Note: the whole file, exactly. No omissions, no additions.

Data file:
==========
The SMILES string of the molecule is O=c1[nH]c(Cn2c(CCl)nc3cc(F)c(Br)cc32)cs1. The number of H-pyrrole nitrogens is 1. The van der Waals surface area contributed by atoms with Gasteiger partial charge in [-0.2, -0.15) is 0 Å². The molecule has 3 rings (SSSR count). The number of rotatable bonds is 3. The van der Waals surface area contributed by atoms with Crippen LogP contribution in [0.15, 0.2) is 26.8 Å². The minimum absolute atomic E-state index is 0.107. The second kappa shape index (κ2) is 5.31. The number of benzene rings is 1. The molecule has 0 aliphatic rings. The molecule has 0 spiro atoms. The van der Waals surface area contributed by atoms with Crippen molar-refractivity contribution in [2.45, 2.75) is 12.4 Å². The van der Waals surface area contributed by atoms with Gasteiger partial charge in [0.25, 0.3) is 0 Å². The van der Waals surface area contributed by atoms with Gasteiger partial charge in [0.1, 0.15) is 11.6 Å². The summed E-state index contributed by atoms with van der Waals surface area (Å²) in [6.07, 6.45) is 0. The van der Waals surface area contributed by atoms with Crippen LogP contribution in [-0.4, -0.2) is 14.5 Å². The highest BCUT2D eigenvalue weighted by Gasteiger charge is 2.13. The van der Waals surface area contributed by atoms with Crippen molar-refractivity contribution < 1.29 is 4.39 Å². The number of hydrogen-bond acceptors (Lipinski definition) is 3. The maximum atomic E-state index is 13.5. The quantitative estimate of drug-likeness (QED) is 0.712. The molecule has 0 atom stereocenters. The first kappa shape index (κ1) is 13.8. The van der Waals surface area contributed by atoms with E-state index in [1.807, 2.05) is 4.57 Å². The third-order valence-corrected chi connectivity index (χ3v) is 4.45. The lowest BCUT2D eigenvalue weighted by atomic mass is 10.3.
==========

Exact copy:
The SMILES string of the molecule is O=c1[nH]c(Cn2c(CCl)nc3cc(F)c(Br)cc32)cs1. The number of H-pyrrole nitrogens is 1. The van der Waals surface area contributed by atoms with Gasteiger partial charge in [-0.2, -0.15) is 0 Å². The molecule has 3 rings (SSSR count). The number of rotatable bonds is 3. The van der Waals surface area contributed by atoms with Crippen LogP contribution in [0.15, 0.2) is 26.8 Å². The minimum absolute atomic E-state index is 0.107. The second kappa shape index (κ2) is 5.31. The number of benzene rings is 1. The molecule has 0 aliphatic rings. The molecule has 0 spiro atoms. The van der Waals surface area contributed by atoms with Crippen molar-refractivity contribution in [2.45, 2.75) is 12.4 Å². The van der Waals surface area contributed by atoms with Gasteiger partial charge in [0.25, 0.3) is 0 Å². The van der Waals surface area contributed by atoms with Gasteiger partial charge in [0.1, 0.15) is 11.6 Å². The summed E-state index contributed by atoms with van der Waals surface area (Å²) in [6.07, 6.45) is 0. The van der Waals surface area contributed by atoms with Crippen LogP contribution in [-0.4, -0.2) is 14.5 Å². The highest BCUT2D eigenvalue weighted by Gasteiger charge is 2.13. The van der Waals surface area contributed by atoms with Crippen molar-refractivity contribution < 1.29 is 4.39 Å². The number of hydrogen-bond acceptors (Lipinski definition) is 3. The maximum atomic E-state index is 13.5. The quantitative estimate of drug-likeness (QED) is 0.712. The molecule has 0 atom stereocenters. The first kappa shape index (κ1) is 13.8. The van der Waals surface area contributed by atoms with E-state index in [1.807, 2.05) is 4.57 Å². The third-order valence-corrected chi connectivity index (χ3v) is 4.45. The lowest BCUT2D eigenvalue weighted by atomic mass is 10.3.